Sunday, December 12, 2010

Beatific Ambiguity - The Realization.

Dedicated to: You know who you are.

I had no intentions of looking forward to getting into a relationship. Commitments in a way scared me. I did not see myself ever wanting to meet a girl who could captivate me enough for me to be just myself in her company, shunning all the dramatic nonsense I usually do when I go out with different versions of the opposite gender. To me, most of them seemed to be the same with very minor variations. Self conscious, trying to be sappy all the freaking time, checking their make up in what they think is the time I am not noticing them, having the latest trend of the hair style that makes their head look like a huge sparrow nest and at times, brains bewitched enough to spend thousands on gifts for me. I just didn’t get it. No matter how many of them I went out with and shared unbelievable horrible jokes – for which they laughed like it was the funniest thing of the century – with, it always stayed as a one day entertainment factor for me, it failed to reach me personally.

It was just another day, I thought, reminding myself not to use the phone a lot and gearing up to talk endlessly as I packed my bag and checked my hair style in the mirror. Something seemed very out of place.  A haircut, maybe. I rechecked if my camera and the additional lens were in their right spots in my bag and kick started my friend’s bike. It roared enough to awaken the whole neighborhood on that lazy Sunday morning. She was supposed to be meeting me at the mall. The rain clouds were gathering very prominently and I sped across the roads of Chennai; my Chennai. It has been two whole years since the bike I drove had kissed its streets and the feeling was just amazing as the breeze kissed me awake, prodding me to accelerate to the next degree. I parked the bike and came to the food court directly. She was waiting there, playing with her phone, making it ski on the table and catching it just before it fell. Nut case she is. I sat there, clicking a few pictures with my DSLR and posing for a few and making her take some, slowly relaxing myself and getting out of the sleep. This was about the second or third time I was meeting her and there was no need for either of us to pretend with each other. Being in my natural element, it felt good. As usual, I started bragging about the stupidity quotient of the mall we were in and she was slowly brimming with temper. I was beginning to enjoy it. After loafing around aimlessly in there, she finally made up her mind that she wanted to go to the bigger mall in the city. Women, I tell you. I always have this feeling that they know just exactly what they want and how to do a thing but they keep the men guessing and swear that they have no idea, hoping that all of a sudden we men could turn into mind readers and magician at the same time.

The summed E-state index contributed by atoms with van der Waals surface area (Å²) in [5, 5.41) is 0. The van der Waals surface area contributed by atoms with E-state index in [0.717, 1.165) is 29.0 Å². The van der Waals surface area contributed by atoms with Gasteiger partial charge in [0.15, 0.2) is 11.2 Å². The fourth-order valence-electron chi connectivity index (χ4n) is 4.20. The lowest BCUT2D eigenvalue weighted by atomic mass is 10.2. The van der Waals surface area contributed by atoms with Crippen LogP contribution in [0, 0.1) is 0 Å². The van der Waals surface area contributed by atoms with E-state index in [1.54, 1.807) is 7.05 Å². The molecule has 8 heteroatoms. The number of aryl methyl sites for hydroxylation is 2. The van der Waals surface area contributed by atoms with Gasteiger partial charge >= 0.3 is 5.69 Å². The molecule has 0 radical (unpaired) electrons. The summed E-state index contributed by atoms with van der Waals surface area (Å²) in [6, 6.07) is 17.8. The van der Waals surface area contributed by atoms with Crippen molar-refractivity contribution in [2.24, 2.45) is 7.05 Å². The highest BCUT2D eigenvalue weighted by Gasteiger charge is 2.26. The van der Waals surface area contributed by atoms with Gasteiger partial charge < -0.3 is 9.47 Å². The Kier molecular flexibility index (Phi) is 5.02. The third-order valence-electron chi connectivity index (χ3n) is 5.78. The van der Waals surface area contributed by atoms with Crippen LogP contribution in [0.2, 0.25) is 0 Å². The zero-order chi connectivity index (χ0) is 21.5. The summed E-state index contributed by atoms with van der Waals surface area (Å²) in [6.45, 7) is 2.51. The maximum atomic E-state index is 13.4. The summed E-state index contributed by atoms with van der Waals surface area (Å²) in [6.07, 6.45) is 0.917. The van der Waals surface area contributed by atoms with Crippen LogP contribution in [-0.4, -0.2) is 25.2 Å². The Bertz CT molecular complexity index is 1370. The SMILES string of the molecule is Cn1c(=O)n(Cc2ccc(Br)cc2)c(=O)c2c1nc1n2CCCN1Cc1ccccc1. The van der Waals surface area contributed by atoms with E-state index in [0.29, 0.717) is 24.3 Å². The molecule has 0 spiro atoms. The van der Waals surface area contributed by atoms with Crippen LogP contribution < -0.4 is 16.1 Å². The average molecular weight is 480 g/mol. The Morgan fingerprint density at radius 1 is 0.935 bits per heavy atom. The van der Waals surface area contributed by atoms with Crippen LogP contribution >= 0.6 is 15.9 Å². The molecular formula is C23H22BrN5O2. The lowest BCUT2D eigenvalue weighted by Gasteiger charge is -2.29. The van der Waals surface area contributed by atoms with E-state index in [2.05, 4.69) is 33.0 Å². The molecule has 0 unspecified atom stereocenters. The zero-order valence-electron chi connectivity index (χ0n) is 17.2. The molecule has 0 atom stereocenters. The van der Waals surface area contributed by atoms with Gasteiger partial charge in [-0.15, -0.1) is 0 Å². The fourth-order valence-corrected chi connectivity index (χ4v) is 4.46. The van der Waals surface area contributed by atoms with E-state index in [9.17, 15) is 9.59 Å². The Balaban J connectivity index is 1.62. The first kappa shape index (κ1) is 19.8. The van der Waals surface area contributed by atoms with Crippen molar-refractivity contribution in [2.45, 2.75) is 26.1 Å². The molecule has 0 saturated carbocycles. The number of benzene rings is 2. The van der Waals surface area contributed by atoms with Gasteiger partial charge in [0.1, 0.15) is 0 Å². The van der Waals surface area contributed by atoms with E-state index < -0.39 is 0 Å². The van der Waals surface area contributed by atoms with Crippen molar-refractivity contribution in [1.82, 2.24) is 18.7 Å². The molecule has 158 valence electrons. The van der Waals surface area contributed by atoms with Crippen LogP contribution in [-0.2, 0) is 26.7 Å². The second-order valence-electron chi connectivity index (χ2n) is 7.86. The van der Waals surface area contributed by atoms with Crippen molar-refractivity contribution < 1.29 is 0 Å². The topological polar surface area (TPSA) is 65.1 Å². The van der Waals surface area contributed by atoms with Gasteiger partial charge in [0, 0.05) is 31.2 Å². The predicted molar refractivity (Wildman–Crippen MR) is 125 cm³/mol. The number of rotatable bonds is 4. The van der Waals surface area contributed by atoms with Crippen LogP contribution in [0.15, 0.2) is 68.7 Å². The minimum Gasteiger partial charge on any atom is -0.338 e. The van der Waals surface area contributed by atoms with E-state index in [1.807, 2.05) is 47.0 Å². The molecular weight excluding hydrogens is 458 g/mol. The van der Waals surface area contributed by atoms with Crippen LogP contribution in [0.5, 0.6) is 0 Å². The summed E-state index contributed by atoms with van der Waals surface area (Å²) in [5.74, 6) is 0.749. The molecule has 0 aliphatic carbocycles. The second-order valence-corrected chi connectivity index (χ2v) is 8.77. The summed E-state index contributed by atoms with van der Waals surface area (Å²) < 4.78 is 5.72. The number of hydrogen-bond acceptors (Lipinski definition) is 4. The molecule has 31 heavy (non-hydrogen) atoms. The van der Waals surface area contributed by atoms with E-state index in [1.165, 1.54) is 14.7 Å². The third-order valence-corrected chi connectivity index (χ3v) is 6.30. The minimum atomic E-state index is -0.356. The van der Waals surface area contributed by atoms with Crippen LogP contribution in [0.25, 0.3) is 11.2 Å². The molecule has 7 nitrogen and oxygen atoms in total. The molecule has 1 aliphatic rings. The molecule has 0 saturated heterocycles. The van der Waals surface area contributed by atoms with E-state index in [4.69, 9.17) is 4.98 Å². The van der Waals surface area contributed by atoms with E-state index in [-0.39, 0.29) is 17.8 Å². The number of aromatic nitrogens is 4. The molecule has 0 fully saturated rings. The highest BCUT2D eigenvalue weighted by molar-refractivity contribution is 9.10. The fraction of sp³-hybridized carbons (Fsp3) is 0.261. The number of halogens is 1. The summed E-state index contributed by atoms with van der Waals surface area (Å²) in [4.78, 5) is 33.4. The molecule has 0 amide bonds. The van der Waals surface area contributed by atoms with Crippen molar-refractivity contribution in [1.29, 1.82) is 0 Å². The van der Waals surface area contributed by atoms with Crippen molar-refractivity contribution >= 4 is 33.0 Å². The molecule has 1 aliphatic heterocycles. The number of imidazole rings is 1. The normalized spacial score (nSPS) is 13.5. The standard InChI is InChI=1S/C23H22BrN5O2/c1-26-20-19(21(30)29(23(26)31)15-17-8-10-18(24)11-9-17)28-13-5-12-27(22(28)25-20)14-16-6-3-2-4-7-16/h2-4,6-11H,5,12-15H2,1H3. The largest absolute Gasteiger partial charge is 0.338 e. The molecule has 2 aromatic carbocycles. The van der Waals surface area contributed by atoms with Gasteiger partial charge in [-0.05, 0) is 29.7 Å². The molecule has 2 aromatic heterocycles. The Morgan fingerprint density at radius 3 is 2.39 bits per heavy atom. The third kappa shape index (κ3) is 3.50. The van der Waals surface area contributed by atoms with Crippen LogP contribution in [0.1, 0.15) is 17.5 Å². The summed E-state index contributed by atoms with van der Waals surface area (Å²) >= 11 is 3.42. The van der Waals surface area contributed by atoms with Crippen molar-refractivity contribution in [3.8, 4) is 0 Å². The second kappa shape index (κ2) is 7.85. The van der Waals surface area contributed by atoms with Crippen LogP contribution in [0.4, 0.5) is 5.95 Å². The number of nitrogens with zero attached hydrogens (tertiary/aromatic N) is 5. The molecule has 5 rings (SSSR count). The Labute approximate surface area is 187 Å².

Some ten minutes later, we were driving towards the next mall, weaving our way through the traffic. She held my bag with my life, my camera in between and held onto some bar on the side of the bike’s seat. She kept shooing me off as I went on ranting about how Bangalore was a better place with a better climate and better looking girls to drool at. She kept telling me the directions, chiding me for not having listened to her to leave the bike and go by the train or bus. The sky was threatening to open up any moment and I was determined to reach the place before it started drizzling. The wind kept lashing my face with cold streaks of atmosphere and I shivered as we entered the parking lot. As usual, we headed straight to the food court and went around searching for the right place to buy food from. It wasn’t surprising that she pointed straight at the only vegetarian outlet there. It beat me how people could survive eating just green things – vegetables, greens, peas, fruits. Eew. I pitied them very genuinely and considered them very unlucky and cursed souls. But there I was, dragging myself to the vegetarian food. I ordered a plate of fried rice for the both of us and with one last sigh looking at all the chicken barbecue on the either side of me, I moved to the place where she was sitting, rotating her mobile between her fingers. Hardly 5 minutes into eating, she demands fried cauliflower and I go to wait in the long queue yet again. I could not get myself to say no to her. And it was just not fair because she seemed incapable of demanding anything that came with a huge price tag. I kept glancing back at the table and saw her concentrating very hard on doing something to the food on my plate. 10 highly irritating minutes later I walked back to the table with steaming hot manjurian and I saw that she had arranged the rice in such a manner that I could read her name between it. She smiled. I clicked a couple of pictures and ate the whole thing up, telling her how the manjurian reminded me of another girl in my past life and the story that related to it. She hummed at the right places and listened to me attentively. After eating at a torturous slow pace, we moved and walked around only to stop for ice golas. I picked up my favourite orange and she picked up a seemingly boring looking lychee flavor. Are girls always like that? They pick up the exact thing that will disgust guys and make them run for their lives.